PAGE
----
Some workbooks, like the “Beginning Japanese Workbook: Your Pathway to Dynamic Language Acquisition,” draw on the vocabulary words and grammar rules learned in your primary textbook to provide additional fill-in-the-blank, short-answer, matching and translation exercises.
Keep in mind that some exercises are easy to do on your own, while others require help from a teacher or conversation partner. Fill-in-the-blank and short-answer questions help you memorize new information and enable you to check yourself with an answer key. On the other hand, paragraph and essay writing can be very useful for overall language practice but usually require help from someone who can correct your mistakes.
3. Seek out textbooks that offer an audio component
More and more textbooks are starting to offer audio to supplement the written text. This is important because listening is a crucial skill often overlooked by language learners.
Some textbooks—like “Colloquial Icelandic” or the “New Practical Chinese Reader”—come with CDs you can use with the textbook. Others, including the French “Contacts: Langue et culture françaises,” do not come with audio exercises but offer the option to purchase a supplementary CD.
There are also textbooks that provide access to online audio files. The Spanish “Conexiones: Comunicación y cultura” offers free online audio exercises, and the French “Deux mondes” has online audio as well as fill-in-the-blank exercises. Many other textbooks offer similar options.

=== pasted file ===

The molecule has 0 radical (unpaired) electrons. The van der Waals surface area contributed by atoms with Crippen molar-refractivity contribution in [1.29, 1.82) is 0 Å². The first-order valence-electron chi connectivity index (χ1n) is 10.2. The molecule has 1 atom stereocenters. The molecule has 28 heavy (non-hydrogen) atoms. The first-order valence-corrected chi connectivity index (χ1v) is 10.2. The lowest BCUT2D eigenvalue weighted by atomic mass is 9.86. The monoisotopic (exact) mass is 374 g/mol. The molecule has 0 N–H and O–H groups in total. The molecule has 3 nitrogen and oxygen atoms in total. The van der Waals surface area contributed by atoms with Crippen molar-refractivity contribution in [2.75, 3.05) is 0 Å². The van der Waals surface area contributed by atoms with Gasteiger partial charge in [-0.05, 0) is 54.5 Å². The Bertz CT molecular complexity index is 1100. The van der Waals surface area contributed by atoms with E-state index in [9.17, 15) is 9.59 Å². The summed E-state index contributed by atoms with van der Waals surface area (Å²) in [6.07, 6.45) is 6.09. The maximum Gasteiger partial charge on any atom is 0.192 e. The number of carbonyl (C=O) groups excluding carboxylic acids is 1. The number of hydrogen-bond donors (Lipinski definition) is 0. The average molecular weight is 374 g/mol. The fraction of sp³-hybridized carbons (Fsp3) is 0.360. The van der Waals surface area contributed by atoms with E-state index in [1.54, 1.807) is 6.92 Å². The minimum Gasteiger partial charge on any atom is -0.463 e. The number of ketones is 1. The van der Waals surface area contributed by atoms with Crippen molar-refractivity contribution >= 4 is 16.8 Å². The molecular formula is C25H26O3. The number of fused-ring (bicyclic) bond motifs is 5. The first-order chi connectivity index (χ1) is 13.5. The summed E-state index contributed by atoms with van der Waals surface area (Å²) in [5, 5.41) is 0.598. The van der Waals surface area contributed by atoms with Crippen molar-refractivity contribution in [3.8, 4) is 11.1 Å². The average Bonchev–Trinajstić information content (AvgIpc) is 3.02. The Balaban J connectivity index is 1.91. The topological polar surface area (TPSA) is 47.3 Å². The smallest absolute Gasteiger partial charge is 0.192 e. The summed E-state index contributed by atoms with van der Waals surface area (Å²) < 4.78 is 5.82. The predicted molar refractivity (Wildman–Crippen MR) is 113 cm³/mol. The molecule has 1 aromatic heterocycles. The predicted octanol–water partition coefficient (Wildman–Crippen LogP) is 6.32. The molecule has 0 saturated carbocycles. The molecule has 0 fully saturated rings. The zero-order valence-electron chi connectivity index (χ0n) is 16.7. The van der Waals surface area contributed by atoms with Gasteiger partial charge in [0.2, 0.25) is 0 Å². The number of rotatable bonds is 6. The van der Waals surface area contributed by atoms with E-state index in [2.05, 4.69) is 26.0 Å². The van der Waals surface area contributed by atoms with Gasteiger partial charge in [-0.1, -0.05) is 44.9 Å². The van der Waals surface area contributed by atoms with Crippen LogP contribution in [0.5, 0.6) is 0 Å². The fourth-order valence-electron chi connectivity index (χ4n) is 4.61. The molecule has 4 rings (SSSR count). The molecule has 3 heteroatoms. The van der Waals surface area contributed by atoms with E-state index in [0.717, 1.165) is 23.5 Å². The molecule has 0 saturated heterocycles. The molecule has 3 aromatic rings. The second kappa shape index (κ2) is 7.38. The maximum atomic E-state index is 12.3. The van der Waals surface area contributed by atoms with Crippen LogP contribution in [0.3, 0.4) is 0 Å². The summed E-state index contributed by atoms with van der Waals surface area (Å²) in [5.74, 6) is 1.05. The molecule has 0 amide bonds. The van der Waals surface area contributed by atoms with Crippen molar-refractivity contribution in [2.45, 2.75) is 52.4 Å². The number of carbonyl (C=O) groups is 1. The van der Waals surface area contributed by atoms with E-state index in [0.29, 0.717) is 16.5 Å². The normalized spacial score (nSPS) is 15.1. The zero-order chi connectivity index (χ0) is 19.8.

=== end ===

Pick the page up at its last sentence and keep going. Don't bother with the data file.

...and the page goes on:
If you can find a textbook that offers an audio component, you should take advantage of it! Listening to the supplementary audio will give you an opportunity to get comfortable listening to native speakers and help reinforce the vocabulary words and grammar structures you’re studying.
But if you fall in love with a textbook that doesn’t offer an audio component, don’t fret! There are many ways to supplement textbook learning, including free access to audio files from other textbooks or talking with a conversation partner.
4. Align textbooks with your goals
Every textbook is going to have a slightly different focus.
Some—like “Colloquial Chinese”—focus on everyday speech and teach through dialogues. Others—like “En Activo: Practical Business Spanish”—teach words used in business exchanges and provide opportunities to practice reading and filling out common business forms.
Still others—like “Learn French with Stories: 7 Short Stories for Beginner and Intermediate Students”—take a fun literary approach and teach through passages from short stories or novels.
There’s no “right” or “wrong” approach. But you’ll grow frustrated if your textbook’s focus doesn’t match your personal goals.
Assess your reasons for learning a foreign language and determine what goals you want to focus on first. Then make sure to select a textbook that will help you achieve those goals.